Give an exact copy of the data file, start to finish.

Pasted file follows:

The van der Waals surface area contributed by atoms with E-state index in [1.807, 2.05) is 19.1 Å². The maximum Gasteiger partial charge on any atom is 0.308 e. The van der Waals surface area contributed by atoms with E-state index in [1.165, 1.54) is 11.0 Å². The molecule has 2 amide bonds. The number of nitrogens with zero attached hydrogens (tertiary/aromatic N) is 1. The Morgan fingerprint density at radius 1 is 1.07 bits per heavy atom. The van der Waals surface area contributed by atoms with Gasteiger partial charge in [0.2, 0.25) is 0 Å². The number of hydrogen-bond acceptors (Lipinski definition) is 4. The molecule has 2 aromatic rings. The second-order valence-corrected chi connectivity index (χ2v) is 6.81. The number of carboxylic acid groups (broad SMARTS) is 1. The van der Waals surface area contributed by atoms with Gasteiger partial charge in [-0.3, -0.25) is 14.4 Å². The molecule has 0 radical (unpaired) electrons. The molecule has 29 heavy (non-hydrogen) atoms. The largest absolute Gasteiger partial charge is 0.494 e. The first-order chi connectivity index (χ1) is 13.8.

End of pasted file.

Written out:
The van der Waals surface area contributed by atoms with E-state index in [1.807, 2.05) is 19.1 Å². The maximum Gasteiger partial charge on any atom is 0.308 e. The van der Waals surface area contributed by atoms with E-state index in [1.165, 1.54) is 11.0 Å². The molecule has 2 amide bonds. The number of nitrogens with zero attached hydrogens (tertiary/aromatic N) is 1. The Morgan fingerprint density at radius 1 is 1.07 bits per heavy atom. The van der Waals surface area contributed by atoms with Gasteiger partial charge in [0.2, 0.25) is 0 Å². The number of hydrogen-bond acceptors (Lipinski definition) is 4. The molecule has 2 aromatic rings. The second-order valence-corrected chi connectivity index (χ2v) is 6.81. The number of carboxylic acid groups (broad SMARTS) is 1. The van der Waals surface area contributed by atoms with Gasteiger partial charge in [-0.3, -0.25) is 14.4 Å². The molecule has 0 radical (unpaired) electrons. The molecule has 29 heavy (non-hydrogen) atoms. The largest absolute Gasteiger partial charge is 0.494 e. The first-order chi connectivity index (χ1) is 13.8.